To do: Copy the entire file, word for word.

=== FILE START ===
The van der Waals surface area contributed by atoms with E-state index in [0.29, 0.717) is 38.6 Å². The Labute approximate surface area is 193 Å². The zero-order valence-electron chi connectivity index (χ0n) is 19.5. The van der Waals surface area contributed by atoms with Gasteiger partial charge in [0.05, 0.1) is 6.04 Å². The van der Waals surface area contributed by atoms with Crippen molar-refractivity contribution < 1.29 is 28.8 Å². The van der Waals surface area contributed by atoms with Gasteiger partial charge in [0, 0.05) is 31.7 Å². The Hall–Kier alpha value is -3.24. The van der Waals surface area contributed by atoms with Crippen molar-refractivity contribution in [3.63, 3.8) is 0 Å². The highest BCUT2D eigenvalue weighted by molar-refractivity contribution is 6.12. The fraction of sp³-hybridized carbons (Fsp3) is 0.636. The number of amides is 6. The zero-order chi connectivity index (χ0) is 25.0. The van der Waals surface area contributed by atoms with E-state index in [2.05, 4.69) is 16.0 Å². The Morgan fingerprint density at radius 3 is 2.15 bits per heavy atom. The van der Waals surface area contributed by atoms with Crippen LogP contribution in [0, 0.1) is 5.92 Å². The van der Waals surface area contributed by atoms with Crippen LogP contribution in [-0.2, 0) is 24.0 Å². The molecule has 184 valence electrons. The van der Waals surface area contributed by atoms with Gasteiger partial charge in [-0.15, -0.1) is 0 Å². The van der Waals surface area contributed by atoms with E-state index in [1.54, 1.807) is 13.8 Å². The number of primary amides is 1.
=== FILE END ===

The van der Waals surface area contributed by atoms with E-state index in [0.29, 0.717) is 38.6 Å². The Labute approximate surface area is 193 Å². The zero-order valence-electron chi connectivity index (χ0n) is 19.5. The van der Waals surface area contributed by atoms with Gasteiger partial charge in [0.05, 0.1) is 6.04 Å². The van der Waals surface area contributed by atoms with Crippen molar-refractivity contribution < 1.29 is 28.8 Å². The van der Waals surface area contributed by atoms with Gasteiger partial charge in [0, 0.05) is 31.7 Å². The Hall–Kier alpha value is -3.24. The van der Waals surface area contributed by atoms with Crippen molar-refractivity contribution in [3.63, 3.8) is 0 Å². The highest BCUT2D eigenvalue weighted by molar-refractivity contribution is 6.12. The fraction of sp³-hybridized carbons (Fsp3) is 0.636. The number of amides is 6. The zero-order chi connectivity index (χ0) is 25.0. The van der Waals surface area contributed by atoms with E-state index in [2.05, 4.69) is 16.0 Å². The Morgan fingerprint density at radius 3 is 2.15 bits per heavy atom. The van der Waals surface area contributed by atoms with Crippen LogP contribution in [0, 0.1) is 5.92 Å². The van der Waals surface area contributed by atoms with Crippen LogP contribution in [-0.2, 0) is 24.0 Å². The molecule has 184 valence electrons. The van der Waals surface area contributed by atoms with Gasteiger partial charge in [-0.15, -0.1) is 0 Å². The van der Waals surface area contributed by atoms with E-state index in [1.54, 1.807) is 13.8 Å². The number of primary amides is 1.